Before and After

Before he was saved, Paul was a Pharisee (Php 3:5), and like any Pharisee he would’ve prayed the prayer seen on the left (source: Encyclopedia Talmudit, Vol.4, Jerusalem 1956, p.371). Religious pride feeds itself by drawing lines between us and them. It says, “Thank you God that I am not like other men” (Lk 18:11). But grace tears down dividing walls (Eph 2:14).

Paul was so radically changed after he encountered Grace on the road to Damascus, that religious distinctions no longer mattered. It was his revelation of Jesus, who loves all the children of the world, that prompted Paul to write the words you see on the right (Gal 3:28). Whether you are circumcised or uncircumcised, short or tall, left or right, rich or poor – the only thing that matters is that you are in Christ, who is your life (Gal 5:6, Col 3:4).

4 Comments on Before and After

  1. I love that you used “Radically changed” as a description of Paul. One of the things that I so often tell people is that Christians are radicals, because if you are conforming to society, then you are not conforming to Christ’s image. Paul conformed to His image and was seen as a radical or revolutionary in His way of thinking and acting. He was sent to trial for this reason. Shouldn’t we all be willing to go to trial for our belief in Christ?

  2. I think we misunderstand the comparison a bit. Paul is saying not that the destinctions are bad, but rather that each is beautiful. I trying combining all this for a little while only to discover that it felt very uncomfortable. Another way, by the way, to say this, is that there is neither first nor second in Christ Jesus. In a sense some are very blessed on many ways, while for others, the blessings are subtle, awaiting the glorious kingdom to come.. Thanks again Paul 🙂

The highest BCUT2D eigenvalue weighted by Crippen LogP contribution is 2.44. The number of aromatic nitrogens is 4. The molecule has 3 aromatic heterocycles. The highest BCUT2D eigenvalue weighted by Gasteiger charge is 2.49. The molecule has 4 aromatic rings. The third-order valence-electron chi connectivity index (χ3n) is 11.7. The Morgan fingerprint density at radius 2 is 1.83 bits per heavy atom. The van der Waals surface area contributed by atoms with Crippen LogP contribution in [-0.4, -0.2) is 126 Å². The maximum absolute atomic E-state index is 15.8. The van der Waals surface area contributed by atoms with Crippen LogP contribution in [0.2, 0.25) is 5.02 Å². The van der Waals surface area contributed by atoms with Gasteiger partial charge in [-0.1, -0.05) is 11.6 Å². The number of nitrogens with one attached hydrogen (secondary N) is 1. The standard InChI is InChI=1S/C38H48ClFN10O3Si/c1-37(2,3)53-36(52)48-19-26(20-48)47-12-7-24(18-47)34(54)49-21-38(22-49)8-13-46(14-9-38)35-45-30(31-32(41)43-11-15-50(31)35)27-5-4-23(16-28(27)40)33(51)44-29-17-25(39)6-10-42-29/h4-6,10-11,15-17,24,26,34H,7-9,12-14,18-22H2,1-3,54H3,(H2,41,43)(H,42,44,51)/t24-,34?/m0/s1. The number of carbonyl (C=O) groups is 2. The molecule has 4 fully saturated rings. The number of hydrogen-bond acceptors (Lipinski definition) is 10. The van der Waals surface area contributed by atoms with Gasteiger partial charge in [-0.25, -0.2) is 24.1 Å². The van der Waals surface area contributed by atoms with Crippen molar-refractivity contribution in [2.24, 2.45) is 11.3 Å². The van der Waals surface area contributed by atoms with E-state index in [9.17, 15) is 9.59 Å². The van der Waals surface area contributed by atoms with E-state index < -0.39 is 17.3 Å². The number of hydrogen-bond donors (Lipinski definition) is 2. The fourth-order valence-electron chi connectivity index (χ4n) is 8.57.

3. For the record, many of the Pharisees were actually very pious people. Paul’s teacher and mentor Gamaliel, for example, was a member of the Sanhedrin and was against persecuting believers in Christ (Acts 5:34-39). His star pupil Paul, however, was of a different mindset – partly due to natural temperament but also partly because he was an angry young man. Despite his love and respect for old Gamaliel, Paul categorically disagreed with him. His own solution to the “Nazarene problem” was to hunt them down and kill them. Every last one of them. After all, didn’t that fellow Stephen speak of “transcending the Torah” with “spiritual vision”? Didn’t he speak of an “impermanence” of the temple and its rites, that those possessing his spiritual vision look beyond these, by faith, to an eternal city and sanctuary? In Paul’s mind, there was no reason to presume that the rest of the “Nazarenes” didn’t believe the same. And their numbers were growing. Therefore these blasphemers had to be ended. Paul had connections to powerful and important people through his relatives, some of whom were serving in the Sanhedrin. He therefore not only assisted the religious authorities in their persecution of believers in Christ, but even pursued those who fled as far as Damascus, with letters from the high priest to the synagogues there, requesting that these heretics be found and sent back to Jerusalem to stand trial. But then something happened to Paul up near Damascus, and the rest, as they say, is history…

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